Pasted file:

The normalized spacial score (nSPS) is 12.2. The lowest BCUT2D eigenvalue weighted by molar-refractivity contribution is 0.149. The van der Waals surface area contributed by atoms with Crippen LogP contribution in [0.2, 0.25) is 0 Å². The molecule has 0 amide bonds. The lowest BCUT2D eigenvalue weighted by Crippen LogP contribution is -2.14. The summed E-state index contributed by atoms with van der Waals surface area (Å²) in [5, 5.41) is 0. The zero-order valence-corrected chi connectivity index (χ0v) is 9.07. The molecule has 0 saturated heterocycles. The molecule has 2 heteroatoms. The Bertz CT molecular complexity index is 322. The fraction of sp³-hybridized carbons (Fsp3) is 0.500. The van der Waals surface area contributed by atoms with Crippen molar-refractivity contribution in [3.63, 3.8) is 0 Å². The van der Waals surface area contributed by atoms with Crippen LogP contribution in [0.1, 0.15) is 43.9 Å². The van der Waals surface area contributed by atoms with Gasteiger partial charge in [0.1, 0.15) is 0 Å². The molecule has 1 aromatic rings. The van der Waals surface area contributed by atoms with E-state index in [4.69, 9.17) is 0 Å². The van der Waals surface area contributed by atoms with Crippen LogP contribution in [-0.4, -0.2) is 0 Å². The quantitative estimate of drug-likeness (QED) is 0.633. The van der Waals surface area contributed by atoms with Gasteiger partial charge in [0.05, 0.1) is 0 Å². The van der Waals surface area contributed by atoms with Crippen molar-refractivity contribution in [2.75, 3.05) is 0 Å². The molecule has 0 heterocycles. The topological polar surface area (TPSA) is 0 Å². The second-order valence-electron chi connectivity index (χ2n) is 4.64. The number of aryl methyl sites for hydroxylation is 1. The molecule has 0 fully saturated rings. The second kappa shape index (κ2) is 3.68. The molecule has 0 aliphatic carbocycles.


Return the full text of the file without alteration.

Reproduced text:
The normalized spacial score (nSPS) is 12.2. The lowest BCUT2D eigenvalue weighted by molar-refractivity contribution is 0.149. The van der Waals surface area contributed by atoms with Crippen LogP contribution in [0.2, 0.25) is 0 Å². The molecule has 0 amide bonds. The lowest BCUT2D eigenvalue weighted by Crippen LogP contribution is -2.14. The summed E-state index contributed by atoms with van der Waals surface area (Å²) in [5, 5.41) is 0. The zero-order valence-corrected chi connectivity index (χ0v) is 9.07. The molecule has 0 saturated heterocycles. The molecule has 2 heteroatoms. The Bertz CT molecular complexity index is 322. The fraction of sp³-hybridized carbons (Fsp3) is 0.500. The van der Waals surface area contributed by atoms with Crippen molar-refractivity contribution in [3.63, 3.8) is 0 Å². The van der Waals surface area contributed by atoms with Crippen LogP contribution in [0.1, 0.15) is 43.9 Å². The van der Waals surface area contributed by atoms with Gasteiger partial charge in [0.1, 0.15) is 0 Å². The molecule has 1 aromatic rings. The van der Waals surface area contributed by atoms with E-state index in [4.69, 9.17) is 0 Å². The van der Waals surface area contributed by atoms with Crippen LogP contribution in [-0.4, -0.2) is 0 Å². The quantitative estimate of drug-likeness (QED) is 0.633. The van der Waals surface area contributed by atoms with Gasteiger partial charge in [0.05, 0.1) is 0 Å². The van der Waals surface area contributed by atoms with Crippen molar-refractivity contribution in [2.75, 3.05) is 0 Å². The molecule has 0 heterocycles. The topological polar surface area (TPSA) is 0 Å². The second-order valence-electron chi connectivity index (χ2n) is 4.64. The number of aryl methyl sites for hydroxylation is 1. The molecule has 0 fully saturated rings. The second kappa shape index (κ2) is 3.68. The molecule has 0 aliphatic carbocycles.